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Reward Offered in Lassen County, Calif. Antelope Poaching Case

The Humane Society of the United States

SACRAMENTO — The Humane Society of the United States and The Humane Society Wildlife Land Trust are offering a $2,500 reward for information leading to the identification, arrest and conviction of the person or persons responsible for killing three antelope and fatally injuring two others in Lassen County, Calif.

The Case: A news report gives the following account: An anonymous tipster reported three dead and two injured antelope near Herlong, east of U.S. 395 and south of Herlong Access Road. California Fish and Game wardens responded to the scene and found a fourth antelope dead. The fifth was so badly injured, wardens euthanized the animal. Because two of the antelope were pregnant with three calves, the poacher is responsible for killing a total of eight animals. Reportedly, the antelope were shot midday on Tuesday, Feb. 24 with a small caliber rifle from a long distance.

"We hope this reward will help bring justice for these animals and shine a spotlight on the callous nature of poachers and their flippant participation in the serious crime of wounding and killing these animals," said The HSUS' Jennifer Fearing, who is based in Sacramento. "The HSUS applauds the California Department of Fish and Game for investigating this incident despite their ever-shrinking budget, warden furloughs and layoff notices to 90 game wardens." 

"Five antelope were shot and left to suffer and die," said Nancy Foley, Chief of Department of Fish and Game's Law Enforcement Division. "The Humane Society of the United States' assistance will hopefully encourage a potential witness to identify the perpetrator."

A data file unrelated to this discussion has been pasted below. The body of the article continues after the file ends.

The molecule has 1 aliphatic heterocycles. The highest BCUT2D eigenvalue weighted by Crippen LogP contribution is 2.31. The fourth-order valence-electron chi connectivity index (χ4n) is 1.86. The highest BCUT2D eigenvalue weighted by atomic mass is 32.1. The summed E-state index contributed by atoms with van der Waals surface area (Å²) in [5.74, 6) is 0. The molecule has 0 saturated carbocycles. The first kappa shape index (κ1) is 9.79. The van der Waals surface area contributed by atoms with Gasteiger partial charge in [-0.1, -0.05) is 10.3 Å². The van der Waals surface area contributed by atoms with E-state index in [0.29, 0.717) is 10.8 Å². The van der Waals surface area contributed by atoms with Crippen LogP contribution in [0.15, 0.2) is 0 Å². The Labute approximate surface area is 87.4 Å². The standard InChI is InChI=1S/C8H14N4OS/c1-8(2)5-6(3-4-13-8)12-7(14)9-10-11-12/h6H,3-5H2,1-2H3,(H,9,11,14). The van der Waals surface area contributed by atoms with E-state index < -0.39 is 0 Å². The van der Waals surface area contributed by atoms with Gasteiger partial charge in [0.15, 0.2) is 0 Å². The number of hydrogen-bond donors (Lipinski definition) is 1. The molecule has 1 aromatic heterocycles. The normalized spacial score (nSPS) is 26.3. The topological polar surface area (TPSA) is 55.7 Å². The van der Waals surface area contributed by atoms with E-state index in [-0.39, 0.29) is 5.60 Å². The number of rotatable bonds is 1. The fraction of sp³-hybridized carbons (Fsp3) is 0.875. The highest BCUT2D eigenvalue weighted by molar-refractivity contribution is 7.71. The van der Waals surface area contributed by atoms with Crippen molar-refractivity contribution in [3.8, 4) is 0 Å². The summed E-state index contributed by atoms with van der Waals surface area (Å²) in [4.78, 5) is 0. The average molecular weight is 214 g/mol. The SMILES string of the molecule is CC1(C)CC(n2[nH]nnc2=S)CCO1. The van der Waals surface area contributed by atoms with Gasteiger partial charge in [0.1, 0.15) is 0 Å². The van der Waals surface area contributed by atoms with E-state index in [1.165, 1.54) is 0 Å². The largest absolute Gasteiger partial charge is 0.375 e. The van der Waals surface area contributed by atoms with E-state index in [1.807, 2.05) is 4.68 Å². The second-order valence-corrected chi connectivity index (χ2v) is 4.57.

Animal Cruelty:

Getting the serious attention of law enforcement, prosecutors and the community in cases involving allegations of cruelty to animals is an essential step in protecting the community. The connection between animal cruelty and human violence is well documented. Studies show a correlation between animal cruelty and all manner of other crimes, from narcotics and firearms violations to battery and sexual assault.


Every year, thousands of poachers are arrested nationwide; however, it is estimated that only 1 percent to 5 percent of poachers are caught. Poachers kill wildlife anytime, anywhere and sometimes do so in particularly cruel ways.

The Investigators:

Anyone with information about the case is asked to call the California Department of Fish and Game TIP line at: 1-888-DFG-CalTIP (1-888-334-2258).

The HSUS works to stop wildlife abuse and animal cruelty across the country. Visit humanesociety.org/wildlifeabuse or humanesociety.org/acf/ for more information.


The Humane Society of the United States is the nation's largest animal protection organization — backed by 11 million Americans, or one of every 28. For more than a half-century, The HSUS has been fighting for the protection of all animals through advocacy, education and hands-on programs. Celebrating animals and confronting cruelty — On the web at humanesociety.org.

Since 1993 the Humane Society Wildlife Land Trust, alone or in partnership with other conservation groups, has participated in the protection of more than 1.8 million acres of wildlife habitat in 37 states and seven foreign countries. On all properties owned by the Trust or protected by the Trust's conservation easement, both here and abroad, we prohibit recreational and commercial hunting and trapping and restrict logging and development. The Trust's commitment to these principles will never change as we continue to assist caring landowners to make their property permanent, safe homes for wildlife. Join our online community at wildlifelandtrust.org.

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